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Tuesday, February 1. 2022Malachi1

Malachi 1

God’s Messengers

The last of the Minor Prophets, this anonymous writer gathers a collection of oracles in which he reproaches the authority caste – the priests and rulers.  It is likely because his criticism is direct and pointed that he does not reveal his identity and he chooses the name Malachi, or My Messenger.  This prophet writes about how a life of discipleship is equivalent to the process which silver or gold undergo during smelting – hard and fast fire under the watchful eye and in the careful hands of the smith.  This particular book gives us an historical perspective of life in the Jewish community returned from exile, between the period of Haggai and the reforms instituted by Ezra and Nehemiah.  It is likely that this writer’s words helped to prepare the community for the necessary reforms which took place in about 480 – 460 B.C.E.  This prophecy is perhaps a response to the great skepticism and apathy of the time; it recalls God’s love for us, and his divine retribution and justice.  It is perhaps the most cited of the prophetic books in the New Testament. This Messenger has come as a precursor to John the Baptist, announcing the impending arrival of the Messiah.  (Senior 1170 and La Biblia de América 1022)

When we look at these verses today, we can see that Malachi points directly to the leadership for their lack of stewardship and even for their pollution of sacred rituals and rites; but any one of us might examine our role as shepherd to see where and how we have served poorly and well.  Each of us is called to guide others as we journey together toward the New Kingdom.  And each of us can find ourselves in conversation with God, discerning how we have done well and how we might improve.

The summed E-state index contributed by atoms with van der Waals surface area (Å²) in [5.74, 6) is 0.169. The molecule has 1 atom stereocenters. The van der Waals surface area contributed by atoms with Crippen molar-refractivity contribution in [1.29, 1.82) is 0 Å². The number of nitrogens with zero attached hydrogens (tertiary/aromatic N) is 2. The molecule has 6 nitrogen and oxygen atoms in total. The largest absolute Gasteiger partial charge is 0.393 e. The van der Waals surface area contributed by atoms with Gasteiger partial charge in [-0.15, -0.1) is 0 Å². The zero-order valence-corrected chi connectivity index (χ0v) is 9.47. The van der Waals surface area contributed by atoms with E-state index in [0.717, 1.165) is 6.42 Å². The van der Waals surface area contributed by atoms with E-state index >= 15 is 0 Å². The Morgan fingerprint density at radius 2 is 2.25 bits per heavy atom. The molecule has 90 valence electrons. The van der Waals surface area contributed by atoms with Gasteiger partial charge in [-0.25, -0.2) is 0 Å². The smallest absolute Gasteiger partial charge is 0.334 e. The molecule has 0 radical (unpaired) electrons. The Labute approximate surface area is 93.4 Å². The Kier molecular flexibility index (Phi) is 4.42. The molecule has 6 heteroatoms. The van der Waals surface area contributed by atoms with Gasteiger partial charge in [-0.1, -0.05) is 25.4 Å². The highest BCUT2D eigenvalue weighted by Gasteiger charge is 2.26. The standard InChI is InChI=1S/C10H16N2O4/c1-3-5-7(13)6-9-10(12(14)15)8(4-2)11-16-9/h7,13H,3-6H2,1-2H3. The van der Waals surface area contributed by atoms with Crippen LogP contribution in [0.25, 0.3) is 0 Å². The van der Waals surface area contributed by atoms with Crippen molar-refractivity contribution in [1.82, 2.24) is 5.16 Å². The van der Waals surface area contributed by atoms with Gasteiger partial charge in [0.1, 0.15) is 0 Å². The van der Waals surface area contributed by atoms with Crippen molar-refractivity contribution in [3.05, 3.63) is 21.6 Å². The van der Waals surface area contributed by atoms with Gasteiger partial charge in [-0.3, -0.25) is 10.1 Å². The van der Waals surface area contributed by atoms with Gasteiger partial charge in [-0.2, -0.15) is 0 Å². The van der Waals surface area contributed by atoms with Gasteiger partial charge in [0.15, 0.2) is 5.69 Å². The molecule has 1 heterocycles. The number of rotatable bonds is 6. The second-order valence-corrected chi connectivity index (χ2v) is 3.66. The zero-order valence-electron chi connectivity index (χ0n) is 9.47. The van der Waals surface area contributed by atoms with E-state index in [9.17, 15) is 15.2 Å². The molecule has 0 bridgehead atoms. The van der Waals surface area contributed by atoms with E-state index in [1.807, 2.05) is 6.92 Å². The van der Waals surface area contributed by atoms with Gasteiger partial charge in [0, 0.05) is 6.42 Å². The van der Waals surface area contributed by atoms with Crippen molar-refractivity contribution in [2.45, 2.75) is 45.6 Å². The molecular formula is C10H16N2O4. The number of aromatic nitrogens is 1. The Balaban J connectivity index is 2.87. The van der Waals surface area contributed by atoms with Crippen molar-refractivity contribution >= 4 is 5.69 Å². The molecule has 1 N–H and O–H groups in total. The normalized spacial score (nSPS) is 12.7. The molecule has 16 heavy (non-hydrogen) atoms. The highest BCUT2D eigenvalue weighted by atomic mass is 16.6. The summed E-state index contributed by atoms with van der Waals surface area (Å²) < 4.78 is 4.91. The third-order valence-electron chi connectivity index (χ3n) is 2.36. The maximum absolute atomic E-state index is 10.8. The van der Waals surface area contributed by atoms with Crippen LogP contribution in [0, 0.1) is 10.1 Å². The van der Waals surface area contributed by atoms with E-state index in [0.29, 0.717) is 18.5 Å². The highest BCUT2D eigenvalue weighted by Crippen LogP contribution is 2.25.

Today we might take a wider look at ourselves to see how we – as priests and leaders in our families and places of work and play – have brought Christ’s message to others.  Have we been good and faithful messengers on God’s behalf?  Have we incarnated this message to speak about it through our actions rather than through our words?  Have we been a constant bride to the constant bridegroom?  Do we tell the story well that God walks among us to release us from our fears and anxieties?  Have we let others know that our salvation is already been purchased for each of us?  Have we proclaimed aloud the good news that we are each born as children of God, and that we each have gifts freely given to us to share with God’s humanity?

Part of the evening prayer in MAGNIFICAT today is from the Acts of the Apostles 13:32-33: We ourselves are proclaiming this good news to you that God promised our ancestors he has brought to fulfillment for us, [their] children, by raising up Jesus, as it is written in the second psalm, “You are my son; this day I have begotten you”.

So as we prepare for evening, we might turn to God in prayer with these words.

Good and gracious God of all of us gathered here before you,

We come humbly before you to learn how we might better shepherd ourselves, and how we might better shepherd those you send along your Way to accompany us.  May we be ever mindful of this work, may we be ever truthful to your Way.  And when we lose our footing, may we always turn to you as the source and summit of all that is good.  We ask this in the name of our brother, Jesus Christ, who lives and walks with us today.  Amen. 

Cameron, Peter John. “Prayer for the Evening.” MAGNIFICAT. 24.8 (2009). Print.  

Senior, Donald, ed. THE CATHOLIC STUDY BIBLE. New York, Oxford University Press, 1990.1170. Print.   

LA BIBLIA DE LA AMÉRICA. 8th. Madrid: La Casa de la Biblia, 1994. 1022. Print.

A Favorite from August 24, 2009.

For more reflections on this prophecy, enter the word Malachi in the blog search bar and explore. 

Image from: http://samluce.com/2014/02/free-bible-lesson-malachi-book-obedience/

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